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230px-Asystole11

A rhythm strip showing a couple beats of normal sinus followed by an atrial beat and asystole.

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Asystole (also known as flatline) is a state of no cardiac electrical activity, hence no contractions of the myocardium and no cardiac output or blood flow. Asystole is one of the conditions required for a medical practitioner to certify death.

When a patient displays asystole, the treatment of choice is an injection of epinephrine and atropine (vasopressin may also be used) and chest compressions. In asystole, the heart will generally not respond to defibrillation because it is already depolarized. However, some emergency physicians advocate a trial of defibrillation in case the rhythm is actually fine ventricular fibrillation otherwise indistinguishable from asystole, although little evidence exists to support the practice. Asystole is usually a confirmation of death as opposed to a heart rhythm to be treated, although a small minority of patients are successfully resuscitated if the underlying cause is identified and treated immediately. Generally, after a minute and a half to five or so minutes, the heart will not respond to defibrillation or injections of epinephrine and atropine (if ventricular fibrillation or asystole is still present) and the patient is then declared dead or brain-dead. However, the latest American Heart Association guidelines for cardiac resuscitation have replaced atropine in the treatment of most cases of asystole with a vasopressor only, citing a lack of evidence of effectiveness. The victim will then be put on cardiopulmonary bypass and dialysis if the heart, lungs, liver, and kidneys are to be transplanted because of the need to keep blood circulating and filtered in order to prevent organ-damaging events like thrombosis, embolism, necrosis, DIC, or cardiopulmonary or renal failure.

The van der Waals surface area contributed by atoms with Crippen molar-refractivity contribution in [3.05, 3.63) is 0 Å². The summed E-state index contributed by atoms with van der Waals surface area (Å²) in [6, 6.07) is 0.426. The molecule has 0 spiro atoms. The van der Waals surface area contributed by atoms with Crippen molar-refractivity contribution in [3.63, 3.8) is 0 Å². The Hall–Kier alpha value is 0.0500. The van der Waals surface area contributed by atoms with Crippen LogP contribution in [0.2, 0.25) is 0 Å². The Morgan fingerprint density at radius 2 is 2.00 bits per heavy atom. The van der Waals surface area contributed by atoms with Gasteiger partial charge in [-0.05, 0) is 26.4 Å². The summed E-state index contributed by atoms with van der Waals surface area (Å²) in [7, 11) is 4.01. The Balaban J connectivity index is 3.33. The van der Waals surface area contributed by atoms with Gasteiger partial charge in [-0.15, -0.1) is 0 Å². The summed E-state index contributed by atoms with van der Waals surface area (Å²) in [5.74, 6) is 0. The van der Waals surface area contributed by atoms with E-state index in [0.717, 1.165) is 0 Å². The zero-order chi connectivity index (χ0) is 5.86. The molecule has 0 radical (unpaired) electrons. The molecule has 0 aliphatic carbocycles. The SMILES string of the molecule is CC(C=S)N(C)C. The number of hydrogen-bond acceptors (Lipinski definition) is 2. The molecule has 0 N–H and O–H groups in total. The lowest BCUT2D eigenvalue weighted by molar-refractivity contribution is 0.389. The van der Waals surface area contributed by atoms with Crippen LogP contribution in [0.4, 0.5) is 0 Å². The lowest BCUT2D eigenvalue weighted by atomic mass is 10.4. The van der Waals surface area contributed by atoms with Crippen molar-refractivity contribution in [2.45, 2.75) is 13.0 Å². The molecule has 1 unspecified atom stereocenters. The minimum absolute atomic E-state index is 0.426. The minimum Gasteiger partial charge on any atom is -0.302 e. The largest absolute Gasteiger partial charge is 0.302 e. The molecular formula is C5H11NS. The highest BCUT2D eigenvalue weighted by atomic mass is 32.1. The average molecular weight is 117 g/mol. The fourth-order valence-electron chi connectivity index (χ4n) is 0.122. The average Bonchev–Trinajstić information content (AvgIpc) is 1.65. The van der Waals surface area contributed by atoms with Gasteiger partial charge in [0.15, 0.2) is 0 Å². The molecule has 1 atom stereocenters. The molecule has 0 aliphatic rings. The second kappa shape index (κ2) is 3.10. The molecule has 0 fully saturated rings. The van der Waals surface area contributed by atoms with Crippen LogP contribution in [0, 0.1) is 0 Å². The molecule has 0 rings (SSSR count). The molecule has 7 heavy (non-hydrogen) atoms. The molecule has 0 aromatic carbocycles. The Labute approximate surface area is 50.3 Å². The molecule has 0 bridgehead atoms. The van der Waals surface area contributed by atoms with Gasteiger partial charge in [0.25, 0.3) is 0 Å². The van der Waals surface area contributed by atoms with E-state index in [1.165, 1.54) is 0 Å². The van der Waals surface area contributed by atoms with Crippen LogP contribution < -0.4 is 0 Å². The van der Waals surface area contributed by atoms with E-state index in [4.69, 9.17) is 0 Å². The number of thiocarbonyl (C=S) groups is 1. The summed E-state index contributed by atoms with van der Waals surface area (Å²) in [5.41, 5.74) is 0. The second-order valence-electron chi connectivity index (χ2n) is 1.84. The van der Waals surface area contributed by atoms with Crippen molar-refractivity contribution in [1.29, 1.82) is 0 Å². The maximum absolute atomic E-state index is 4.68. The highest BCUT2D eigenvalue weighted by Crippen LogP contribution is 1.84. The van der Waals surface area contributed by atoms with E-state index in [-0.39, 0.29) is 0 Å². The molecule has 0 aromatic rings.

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thumb|300px|right|ACLS Part 8 - Asystole

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